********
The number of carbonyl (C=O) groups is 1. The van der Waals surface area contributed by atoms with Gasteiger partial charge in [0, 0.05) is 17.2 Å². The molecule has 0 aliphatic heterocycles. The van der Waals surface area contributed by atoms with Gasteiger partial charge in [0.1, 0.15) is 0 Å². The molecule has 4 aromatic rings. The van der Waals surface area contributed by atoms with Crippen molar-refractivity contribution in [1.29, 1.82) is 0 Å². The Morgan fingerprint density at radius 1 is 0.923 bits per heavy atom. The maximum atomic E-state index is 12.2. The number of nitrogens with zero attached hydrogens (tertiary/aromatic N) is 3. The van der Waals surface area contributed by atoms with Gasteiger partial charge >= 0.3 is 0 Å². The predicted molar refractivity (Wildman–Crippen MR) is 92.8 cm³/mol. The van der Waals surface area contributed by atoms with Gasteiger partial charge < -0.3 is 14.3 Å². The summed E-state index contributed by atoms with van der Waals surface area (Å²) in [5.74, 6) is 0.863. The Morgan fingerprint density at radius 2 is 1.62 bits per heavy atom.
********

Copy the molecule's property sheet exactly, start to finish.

The number of carbonyl (C=O) groups is 1. The van der Waals surface area contributed by atoms with Gasteiger partial charge in [0, 0.05) is 17.2 Å². The molecule has 0 aliphatic heterocycles. The van der Waals surface area contributed by atoms with Gasteiger partial charge in [0.1, 0.15) is 0 Å². The molecule has 4 aromatic rings. The van der Waals surface area contributed by atoms with Crippen molar-refractivity contribution in [1.29, 1.82) is 0 Å². The Morgan fingerprint density at radius 1 is 0.923 bits per heavy atom. The maximum atomic E-state index is 12.2. The number of nitrogens with zero attached hydrogens (tertiary/aromatic N) is 3. The van der Waals surface area contributed by atoms with Gasteiger partial charge >= 0.3 is 0 Å². The predicted molar refractivity (Wildman–Crippen MR) is 92.8 cm³/mol. The van der Waals surface area contributed by atoms with Gasteiger partial charge < -0.3 is 14.3 Å². The summed E-state index contributed by atoms with van der Waals surface area (Å²) in [5.74, 6) is 0.863. The Morgan fingerprint density at radius 2 is 1.62 bits per heavy atom.